Something else that isn’t needed for GitLab is seperate repos for Hugo files, and the website files that Hugo generates. The CI tool just runs and deploys the public directory. It is very simple to setup.

SSL Certificates

Both GitHub Pages and GitLab Pages offer the ability to use SSL certs and automatically redirect http requests to https. Both also have the ability to automatically create SSL certs via LetsEncrypt. A difference is that GitLab allows you to upload and use your own SSL certs rather than using the LetsEncrypt certs. It is nice to see that offered. At the time of writing this, with GitHub Pages this is not available and the only option is to use the GitHub provided LetsEncrypt certs.

DNS - Custom Domains

I will say that GitHub Pages is a bit easier to setup DNS for custom domains. You just need to create A and CNAME records for your. GitLab requires that you additionally verify your domain ownership via a TXT record. Not that this is terribly difficult, but it is a difference.

Site Performance

I will just say it right off the bat. The GitHub Pages site loads faster. The GitLab Pages site is absolutely usable, but it is very difficult to see any difference in performance between the GitHub Pages site and using Hugo to serve the site locally (cache was cleared before testing). Both text and picture content load great with GitHub Pages. It is noticably slower on GitLab Pages which is disappointing. Site performance is one of my most important requirements for this project.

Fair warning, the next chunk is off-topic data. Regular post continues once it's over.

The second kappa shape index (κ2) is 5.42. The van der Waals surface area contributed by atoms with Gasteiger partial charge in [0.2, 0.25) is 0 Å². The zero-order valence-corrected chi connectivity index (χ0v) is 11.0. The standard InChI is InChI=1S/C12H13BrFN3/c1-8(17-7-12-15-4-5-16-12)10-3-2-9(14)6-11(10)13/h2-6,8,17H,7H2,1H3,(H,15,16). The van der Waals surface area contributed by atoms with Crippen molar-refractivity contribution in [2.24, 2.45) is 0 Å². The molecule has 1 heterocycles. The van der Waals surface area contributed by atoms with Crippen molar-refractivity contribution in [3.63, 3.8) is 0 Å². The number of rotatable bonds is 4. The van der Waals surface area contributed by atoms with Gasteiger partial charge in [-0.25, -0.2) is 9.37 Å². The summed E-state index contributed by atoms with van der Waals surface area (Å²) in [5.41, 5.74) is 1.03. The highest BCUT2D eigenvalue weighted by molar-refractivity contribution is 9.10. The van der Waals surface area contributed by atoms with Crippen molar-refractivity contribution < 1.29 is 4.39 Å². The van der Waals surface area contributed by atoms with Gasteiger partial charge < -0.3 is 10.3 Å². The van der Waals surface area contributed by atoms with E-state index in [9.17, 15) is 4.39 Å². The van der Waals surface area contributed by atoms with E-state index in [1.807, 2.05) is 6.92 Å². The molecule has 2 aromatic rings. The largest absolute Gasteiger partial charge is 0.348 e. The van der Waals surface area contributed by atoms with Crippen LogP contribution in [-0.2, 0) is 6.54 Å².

Will I Move to GitLab?

I would love to move to GitLab based on the build times. GitLab is a great platform and the CI/CD tools were really easy to work with. However, after looking at the performance of both sites side by side, it is hard for me to get over the difference. GitHub Pages just seems to be the better performer between the two. I think that rather than fully migrating to GitLab it would be best to first revisit the Travis CI builds and see if they can be improved.